North Korea declared Tuesday that it has revamped and restarted all its atomic bomb fuel production plants, a day after threatening rocket launches.
The back-to-back announcements, which many outside analysts consider threats designed to spur talks with the United States that could eventually provide impoverished North Korea with concessions, will push Pyongyang further toward a standoff with Washington and its allies.
The North said in its state media that its plutonium and highly enriched uranium facilities at the main Nyongbyon nuclear complex had been “rearranged, changed or readjusted and they started normal operation.”
On Monday, Pyongyang warned that it is ready to launch “satellites” aboard long-range rockets that the West considers banned long-range missiles meant to eventually threaten America's mainland with atomic bombs. The North says the launches would mark the ruling communist party's anniversary next month.
The North's National Aerospace Development Administration director said scientists were pushing forward on a final development phase for a new Earth observation satellite for weather forecasts.
“Space development for peaceful purposes is a sovereign state's legitimate right ... and the people of (North Korea) are fully determined to exercise this right no matter what others may say about it,” the director told Pyongyang's official Korean Central News Agency. The world will “clearly see a series of satellites soaring into the sky at times and locations determined” by the Workers' Party.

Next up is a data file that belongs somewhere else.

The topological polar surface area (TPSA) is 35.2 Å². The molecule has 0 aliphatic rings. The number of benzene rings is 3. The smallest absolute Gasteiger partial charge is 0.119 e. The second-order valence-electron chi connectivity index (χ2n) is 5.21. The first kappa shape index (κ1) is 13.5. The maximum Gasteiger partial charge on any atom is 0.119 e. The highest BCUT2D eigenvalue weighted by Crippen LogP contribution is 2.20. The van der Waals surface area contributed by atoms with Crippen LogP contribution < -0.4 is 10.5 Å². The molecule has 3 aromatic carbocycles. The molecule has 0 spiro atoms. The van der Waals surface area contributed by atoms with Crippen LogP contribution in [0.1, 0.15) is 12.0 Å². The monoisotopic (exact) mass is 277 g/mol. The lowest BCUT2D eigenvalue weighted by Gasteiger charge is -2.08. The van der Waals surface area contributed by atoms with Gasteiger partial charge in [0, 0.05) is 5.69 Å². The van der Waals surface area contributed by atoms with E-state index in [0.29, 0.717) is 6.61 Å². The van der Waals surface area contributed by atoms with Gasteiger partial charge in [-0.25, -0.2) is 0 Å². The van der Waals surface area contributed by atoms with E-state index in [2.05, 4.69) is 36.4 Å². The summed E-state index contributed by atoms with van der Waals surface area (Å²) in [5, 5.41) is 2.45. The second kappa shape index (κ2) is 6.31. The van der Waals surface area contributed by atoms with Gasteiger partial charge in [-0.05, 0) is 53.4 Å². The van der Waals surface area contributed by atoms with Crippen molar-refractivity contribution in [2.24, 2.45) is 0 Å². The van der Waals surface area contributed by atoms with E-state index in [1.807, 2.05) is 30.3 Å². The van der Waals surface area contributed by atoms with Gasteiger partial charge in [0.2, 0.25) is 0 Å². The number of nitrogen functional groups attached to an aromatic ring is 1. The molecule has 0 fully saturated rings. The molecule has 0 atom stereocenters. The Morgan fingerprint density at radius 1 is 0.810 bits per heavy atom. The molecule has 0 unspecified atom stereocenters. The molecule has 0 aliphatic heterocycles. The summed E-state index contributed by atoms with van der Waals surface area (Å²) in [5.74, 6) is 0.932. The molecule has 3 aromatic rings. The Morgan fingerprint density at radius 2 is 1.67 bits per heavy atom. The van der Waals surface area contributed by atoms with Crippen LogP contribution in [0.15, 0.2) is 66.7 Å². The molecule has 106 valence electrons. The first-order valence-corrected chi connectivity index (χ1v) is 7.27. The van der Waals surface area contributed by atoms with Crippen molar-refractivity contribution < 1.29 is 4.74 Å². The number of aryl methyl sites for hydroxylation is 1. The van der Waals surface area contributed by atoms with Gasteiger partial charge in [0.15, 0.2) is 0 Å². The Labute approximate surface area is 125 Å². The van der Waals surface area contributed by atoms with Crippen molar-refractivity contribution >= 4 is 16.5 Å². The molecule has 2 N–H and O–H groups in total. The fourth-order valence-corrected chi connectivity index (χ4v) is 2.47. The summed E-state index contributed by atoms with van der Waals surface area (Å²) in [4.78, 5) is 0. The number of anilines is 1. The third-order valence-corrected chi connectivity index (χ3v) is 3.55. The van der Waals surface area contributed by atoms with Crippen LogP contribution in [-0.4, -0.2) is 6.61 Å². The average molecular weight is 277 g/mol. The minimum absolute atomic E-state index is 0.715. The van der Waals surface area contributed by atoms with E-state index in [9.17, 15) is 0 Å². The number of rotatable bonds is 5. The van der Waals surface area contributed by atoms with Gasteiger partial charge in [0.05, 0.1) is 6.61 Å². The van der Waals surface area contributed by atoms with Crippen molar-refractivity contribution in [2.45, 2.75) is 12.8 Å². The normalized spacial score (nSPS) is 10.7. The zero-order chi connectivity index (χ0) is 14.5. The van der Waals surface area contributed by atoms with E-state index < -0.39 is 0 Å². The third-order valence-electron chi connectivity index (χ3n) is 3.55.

South Korea's Defense Ministry said Tuesday that firing a long-range missile would represent a “serious” violation of U.N. resolutions, but added it had not detected any signs indicating North Korea was preparing such a launch. North Korea regularly conducts such test firings of missiles, rockets and artillery, and they are often timed to express the country's dissatisfaction with actions by the United States and South Korea.
China's Foreign Ministry said on Tuesday it hoped “relevant parties” could do more to ensure peace and stability on the Korean peninsula. Ministry spokesman Hong Lei made the comments at a daily news briefing after North Korea said it was working to improve its nuclear weapons “in quality and quantity.”
North Korea has spent decades trying to perfect a multistage, long-range rocket. After several failures, it put its first satellite into space with a long-range rocket launched in late 2012. The U.N. said it was a banned test of ballistic missile technology and imposed sanctions. Experts say that ballistic missiles and rockets in satellite launches share similar bodies, engines and other technology.
An angry North Korea then conducted its third nuclear test in February 2013, inviting further international condemnation and sanctions.
Washington sees North Korea's pursuit of nuclear weapons and ballistic missiles as a threat to world security and to its Asian allies, Japan and South Korea.
The North's announcement Monday also raised doubts about recent signs of easing animosities between the rival Koreas, which have agreed to hold reunions next month of families separated by war. The two Koreas previously threatened each other with war in August in the wake of mine explosions blamed on Pyongyang that maimed two South Korean soldiers earlier in that month.
The Korean Peninsula remains in a technical state of war since the 1950-53 Korean War ended with an armistice, not a peace treaty. About 28,500 U.S. troops are stationed in South Korea as deterrence against potential aggression from North Korea.